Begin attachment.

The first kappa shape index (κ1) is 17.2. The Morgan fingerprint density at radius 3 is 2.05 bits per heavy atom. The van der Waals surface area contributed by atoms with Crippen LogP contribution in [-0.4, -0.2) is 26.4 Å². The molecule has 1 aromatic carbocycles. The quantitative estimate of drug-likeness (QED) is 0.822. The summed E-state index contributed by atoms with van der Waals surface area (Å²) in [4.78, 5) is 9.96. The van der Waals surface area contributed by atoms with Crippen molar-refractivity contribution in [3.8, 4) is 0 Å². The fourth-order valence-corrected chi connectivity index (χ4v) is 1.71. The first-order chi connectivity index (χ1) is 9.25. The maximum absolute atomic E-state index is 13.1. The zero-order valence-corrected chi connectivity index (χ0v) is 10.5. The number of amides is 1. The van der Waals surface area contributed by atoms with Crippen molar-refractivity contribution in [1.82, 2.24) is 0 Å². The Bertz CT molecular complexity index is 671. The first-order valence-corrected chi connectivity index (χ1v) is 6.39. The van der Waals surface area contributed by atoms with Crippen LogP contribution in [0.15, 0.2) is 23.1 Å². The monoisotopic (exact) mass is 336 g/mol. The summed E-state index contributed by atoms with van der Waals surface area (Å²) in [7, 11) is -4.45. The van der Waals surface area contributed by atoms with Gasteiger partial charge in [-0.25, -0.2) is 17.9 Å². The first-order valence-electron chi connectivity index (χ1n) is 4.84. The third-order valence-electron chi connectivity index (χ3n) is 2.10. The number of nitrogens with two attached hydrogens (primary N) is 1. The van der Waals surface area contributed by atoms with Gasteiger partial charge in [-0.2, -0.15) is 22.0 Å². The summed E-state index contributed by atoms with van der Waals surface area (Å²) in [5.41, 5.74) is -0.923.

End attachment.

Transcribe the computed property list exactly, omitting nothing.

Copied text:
The first kappa shape index (κ1) is 17.2. The Morgan fingerprint density at radius 3 is 2.05 bits per heavy atom. The van der Waals surface area contributed by atoms with Crippen LogP contribution in [-0.4, -0.2) is 26.4 Å². The molecule has 1 aromatic carbocycles. The quantitative estimate of drug-likeness (QED) is 0.822. The summed E-state index contributed by atoms with van der Waals surface area (Å²) in [4.78, 5) is 9.96. The van der Waals surface area contributed by atoms with Crippen molar-refractivity contribution in [3.8, 4) is 0 Å². The fourth-order valence-corrected chi connectivity index (χ4v) is 1.71. The first-order chi connectivity index (χ1) is 9.25. The maximum absolute atomic E-state index is 13.1. The zero-order valence-corrected chi connectivity index (χ0v) is 10.5. The number of amides is 1. The van der Waals surface area contributed by atoms with Crippen molar-refractivity contribution in [1.82, 2.24) is 0 Å². The Bertz CT molecular complexity index is 671. The first-order valence-corrected chi connectivity index (χ1v) is 6.39. The van der Waals surface area contributed by atoms with Crippen LogP contribution in [0.15, 0.2) is 23.1 Å². The monoisotopic (exact) mass is 336 g/mol. The summed E-state index contributed by atoms with van der Waals surface area (Å²) in [7, 11) is -4.45. The van der Waals surface area contributed by atoms with Gasteiger partial charge in [-0.25, -0.2) is 17.9 Å². The first-order valence-electron chi connectivity index (χ1n) is 4.84. The third-order valence-electron chi connectivity index (χ3n) is 2.10. The number of nitrogens with two attached hydrogens (primary N) is 1. The van der Waals surface area contributed by atoms with Gasteiger partial charge in [-0.2, -0.15) is 22.0 Å². The summed E-state index contributed by atoms with van der Waals surface area (Å²) in [5.41, 5.74) is -0.923.